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Conversion, Repentance, and Faith

Recently I was asked by a friend to teach a lesson in a Sunday School class on the topics of conversion and union with Christ. This was one week in a series on the doctrine of salvation in a course on Systematic Theology. As I read through various systematic theology books in preparation for my class, I continued to find the argument that conversion (Greek epistrephō and apostrephō, often translated “turning” or “return”) was comprised of repentance and faith, with the former being the part of conversion where one turns away from sin and the latter being the part of conversion where one turns toward God. Here are some examples:

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John 21 – What’s the Point?

John 21 is often considered by scholars to be a late addition to the gospel and not original. For example, Bart Ehrman states that despite all New Testament manuscripts  having this section, the idea that it is not original to the gospel is a “common view among New Testament scholars throughout Europe and North America.” In accord with this, Westcott is recorded as stating, “It is impossible to suppose that it was the original design of the Evangelist to add the incidents of chapter 21 after the verses which form a solemn close of his record of the great history of the conflict of faith and unbelief in the life of Christ.” In other words, John 20 culminates with a clear and compelling conclusion to the gospel (John 20:30-31); John 21 can thus be nothing more than a second-hand appendage whose function detracts from that explicit and majestic finale.

Nevertheless, the utterly consistent manuscript evidence for the inclusion of John 21 is surely a troubling thorn in the side of this supposed consensus among scholars. Can the scholarly reasoning, strong as it might seem, outweigh such a mass of support? The goal of this blog post is not to argue the merits of strong scholarly reasoning when compared with strong manuscript evidence. Rather, it is to challenge the strong scholarly reasoning by providing an alternative explanation for why John 21 is included after the explicit and climactic purpose statement of John at the end of chapter 20. In brief, the goal of this post is to demonstrate that John 21 is not a detached, second-hand appendage without a thematic connection to John 20 but rather is a connected narrative flowing directly out of the explicit purpose statement of John 20:30-31 and serving as a historical window which allows the reader to understand why John purposed as he did to write his gospel.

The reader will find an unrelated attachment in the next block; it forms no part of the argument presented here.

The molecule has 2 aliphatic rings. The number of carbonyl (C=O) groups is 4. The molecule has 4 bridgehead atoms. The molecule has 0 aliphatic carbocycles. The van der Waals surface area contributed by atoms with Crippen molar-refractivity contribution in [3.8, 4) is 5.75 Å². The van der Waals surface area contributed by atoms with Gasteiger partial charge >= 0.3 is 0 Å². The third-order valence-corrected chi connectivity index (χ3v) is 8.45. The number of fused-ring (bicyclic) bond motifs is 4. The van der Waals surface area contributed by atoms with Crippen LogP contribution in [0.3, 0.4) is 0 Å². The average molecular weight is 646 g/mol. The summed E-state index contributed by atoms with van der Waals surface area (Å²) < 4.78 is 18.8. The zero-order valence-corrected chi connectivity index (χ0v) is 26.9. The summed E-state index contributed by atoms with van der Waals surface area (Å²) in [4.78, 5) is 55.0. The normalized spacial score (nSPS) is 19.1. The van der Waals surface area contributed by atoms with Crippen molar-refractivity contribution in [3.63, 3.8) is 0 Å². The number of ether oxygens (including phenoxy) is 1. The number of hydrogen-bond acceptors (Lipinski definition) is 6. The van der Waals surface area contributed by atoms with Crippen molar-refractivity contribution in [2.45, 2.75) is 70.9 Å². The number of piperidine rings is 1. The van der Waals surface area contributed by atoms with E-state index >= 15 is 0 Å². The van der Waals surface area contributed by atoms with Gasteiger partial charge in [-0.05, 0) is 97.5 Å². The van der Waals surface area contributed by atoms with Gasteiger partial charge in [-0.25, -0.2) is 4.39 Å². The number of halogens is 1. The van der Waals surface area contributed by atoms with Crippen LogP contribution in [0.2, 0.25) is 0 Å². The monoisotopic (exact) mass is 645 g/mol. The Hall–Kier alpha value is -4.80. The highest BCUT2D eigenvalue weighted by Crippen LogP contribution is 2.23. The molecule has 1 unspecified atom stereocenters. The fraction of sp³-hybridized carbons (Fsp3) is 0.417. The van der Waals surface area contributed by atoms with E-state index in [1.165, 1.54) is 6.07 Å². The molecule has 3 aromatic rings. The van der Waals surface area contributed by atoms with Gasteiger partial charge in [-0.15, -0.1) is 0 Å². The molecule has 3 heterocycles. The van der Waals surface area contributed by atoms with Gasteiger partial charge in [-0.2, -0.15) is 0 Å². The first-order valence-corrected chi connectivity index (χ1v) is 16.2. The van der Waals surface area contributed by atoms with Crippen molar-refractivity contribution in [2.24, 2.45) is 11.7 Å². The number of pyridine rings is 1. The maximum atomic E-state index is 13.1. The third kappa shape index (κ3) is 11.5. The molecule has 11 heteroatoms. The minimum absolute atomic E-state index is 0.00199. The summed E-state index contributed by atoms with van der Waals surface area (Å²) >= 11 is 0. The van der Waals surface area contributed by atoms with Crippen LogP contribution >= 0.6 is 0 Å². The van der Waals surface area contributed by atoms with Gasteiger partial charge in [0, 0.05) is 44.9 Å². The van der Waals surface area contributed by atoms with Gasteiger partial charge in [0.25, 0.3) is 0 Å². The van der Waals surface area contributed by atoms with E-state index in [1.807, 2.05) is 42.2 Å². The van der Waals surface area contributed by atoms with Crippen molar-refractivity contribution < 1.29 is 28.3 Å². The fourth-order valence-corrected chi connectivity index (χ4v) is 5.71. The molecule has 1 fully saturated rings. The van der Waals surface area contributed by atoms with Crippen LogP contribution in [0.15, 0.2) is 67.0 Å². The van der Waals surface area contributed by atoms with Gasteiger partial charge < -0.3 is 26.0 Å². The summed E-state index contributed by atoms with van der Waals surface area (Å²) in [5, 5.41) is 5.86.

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Judges and 1 Samuel

In English Bibles, the Old Testament is usually divided as follows:

Division Books
Law Genesis, Exodus, Leviticus, Numbers, Deuteronomy
History Joshua, Judges, Ruth, 1 Samuel, 2 Samuel, 1 Kings, 2 Kings, 1 Chronicles, 2 Chronicles, Ezra, Nehemiah, Esther
Poetry Job, Psalms, Proverbs, Ecclesiastes, Song of Solomon
Major Prophets Isaiah, Jeremiah, Lamentations, Ezekiel, Daniel
Minor Prophets Hosea, Joel, Amos, Obadiah, Jonah, Micah, Nahum, Habakkuk, Zephaniah, Haggai, Zechariah, Malachi

The Hebrew Bible, however, is usually divided thus:

Division Books
Torah Genesis, Exodus, Leviticus, Numbers, Deuteronomy
Former Prophets Joshua, Judges, Samuel, Kings
Latter Prophets Isaiah, Jeremiah, Ezekiel, The Twelve
Writings Psalms, Proverbs, Job, Song of Songs, Ruth, Lamentations, Ecclesiastes, Esther, Daniel, Ezra-Nehemiah, Chronicles

Before diving into the subject of this post, a couple of things are worth noting:

  • The English Old Testament and Hebrew Bible are exactly the same in terms of overall content. There is no content existing in the former but not in the latter or in the latter but not the former.
  • The Hebrew Bible sometimes combines books that are separate in the English Old Testament. For example, the twelve “Minor Prophets” in the English Old Testament are combined together in the Hebrew Bible and entitled “The Twelve.” This means the English Old Testament (39) and Hebrew Bible (24) differ in their book count.
  • The English Old Testament and Hebrew Bible are different at times in terms of grouping. For example, the former includes Daniel in the “Major Prophets” whereas the latter includes Daniel not in the prophetic section but rather in the “Writings.”
  • A corollary to the previous point is that the English Old Testament and Hebrew Bible are different at times in terms of ordering. For example, the English Bible has Judges then Ruth then 1 Samuel whereas the Hebrew Bible has Judges then immediately follows with Samuel.

This last example–that of the ordering between Judges and Samuel–is one I wish to explore further in this post. As it turns out, there is some advantage to one of the orderings, and it is my desire in this post to briefly discuss that.

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John 17:6-26 – A Prayer for Protection